Bernie Sanders’ political organization Our Revolution imposed a nondisclosure agreement on a fired worker alleging racial discrimination.
The agreement prevents Tezlyn Figaro from speaking publicly about her allegations against the group founded by the Vermont senator, The Associated Press reported Friday.
It’s unclear what role the Democratic presidential frontrunner may have had in the NDA, but it could damage him politically, particularly among African-Americans in South Carolina who vote Saturday in the fourth state contest.
Mike Bloomberg, the former New York City mayor, has faced similar damage as the result of NDAs his company reached with at least three women who alleged inappropriate workplace remarks from Bloomberg. The company said last week it would release the women from their hush agreements if they wanted to speak publicly.
Spokespeople for Sanders’ campaign and for Our Revolution, founded as an outgrowth of Sanders’ 2016 presidential campaign, did not immediately respond to The Post’s requests for comment.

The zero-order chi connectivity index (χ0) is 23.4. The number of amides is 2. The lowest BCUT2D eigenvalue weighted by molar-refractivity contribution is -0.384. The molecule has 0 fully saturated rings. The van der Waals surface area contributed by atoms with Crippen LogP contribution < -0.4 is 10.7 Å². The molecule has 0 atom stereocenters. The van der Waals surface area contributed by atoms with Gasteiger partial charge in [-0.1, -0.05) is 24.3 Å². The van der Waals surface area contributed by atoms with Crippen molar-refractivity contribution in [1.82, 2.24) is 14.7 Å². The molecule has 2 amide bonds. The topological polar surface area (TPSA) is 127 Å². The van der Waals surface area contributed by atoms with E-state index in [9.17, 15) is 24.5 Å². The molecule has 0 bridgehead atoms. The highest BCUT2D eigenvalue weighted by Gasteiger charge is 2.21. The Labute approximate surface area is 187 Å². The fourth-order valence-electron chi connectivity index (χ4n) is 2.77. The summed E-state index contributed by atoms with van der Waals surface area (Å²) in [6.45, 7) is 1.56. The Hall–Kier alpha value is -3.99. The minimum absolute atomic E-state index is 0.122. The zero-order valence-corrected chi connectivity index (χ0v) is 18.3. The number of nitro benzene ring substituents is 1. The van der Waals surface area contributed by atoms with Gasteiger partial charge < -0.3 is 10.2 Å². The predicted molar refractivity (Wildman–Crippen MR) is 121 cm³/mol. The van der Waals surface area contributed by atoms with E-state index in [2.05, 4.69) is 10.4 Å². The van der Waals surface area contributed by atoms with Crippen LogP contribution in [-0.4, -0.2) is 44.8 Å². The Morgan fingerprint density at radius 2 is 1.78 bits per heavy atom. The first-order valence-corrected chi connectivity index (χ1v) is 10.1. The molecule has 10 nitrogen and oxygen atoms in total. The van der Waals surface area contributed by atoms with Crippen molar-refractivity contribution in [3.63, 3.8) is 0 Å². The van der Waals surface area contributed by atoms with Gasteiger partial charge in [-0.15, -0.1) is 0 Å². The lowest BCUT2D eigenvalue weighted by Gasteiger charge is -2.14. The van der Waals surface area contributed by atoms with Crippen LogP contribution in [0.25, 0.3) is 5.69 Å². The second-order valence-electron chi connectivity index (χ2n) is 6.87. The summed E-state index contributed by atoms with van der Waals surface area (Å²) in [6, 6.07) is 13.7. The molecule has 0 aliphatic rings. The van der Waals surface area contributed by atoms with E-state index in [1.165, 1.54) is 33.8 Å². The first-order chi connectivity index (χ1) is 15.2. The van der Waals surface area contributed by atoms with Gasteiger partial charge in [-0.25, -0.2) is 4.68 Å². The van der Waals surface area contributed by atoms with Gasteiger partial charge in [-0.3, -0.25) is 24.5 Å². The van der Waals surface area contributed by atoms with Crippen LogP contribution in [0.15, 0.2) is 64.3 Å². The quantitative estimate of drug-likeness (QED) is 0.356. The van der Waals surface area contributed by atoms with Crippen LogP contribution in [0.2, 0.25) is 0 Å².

Figaro claimed in a lawsuit last year that she was fired from Our Revolution in “retaliation for complaining about the organization’s treatment towards her and African-Americans.”
In a statement to the AP, Sanders campaign spokeswoman Sarah Ford stressed that the entities are legally separate and that from the campaign’s perspective, “We oppose using NDAs to silence the victims of toxic workplace issues.”
The Our Revolution NDA, acknowledged to the AP by Figaro, could hobble Sanders’ progress with black voters, who sapped his campaign by preferring Hillary Clinton in the 2016 race. This cycle, Sanders won the popular vote in the first three Democratic primary contests in Iowa, New Hampshire and Nevada, but he’s trailing former Vice President Joe Biden in South Carolina polls.
If Sanders were to pull off an upset win in South Carolina, it would give him momentum going into the 14-state Super Tuesday next week. The senators’ vow to carry out a socialist political “revolution” has establishment Democrats fearing a reelection landslide.
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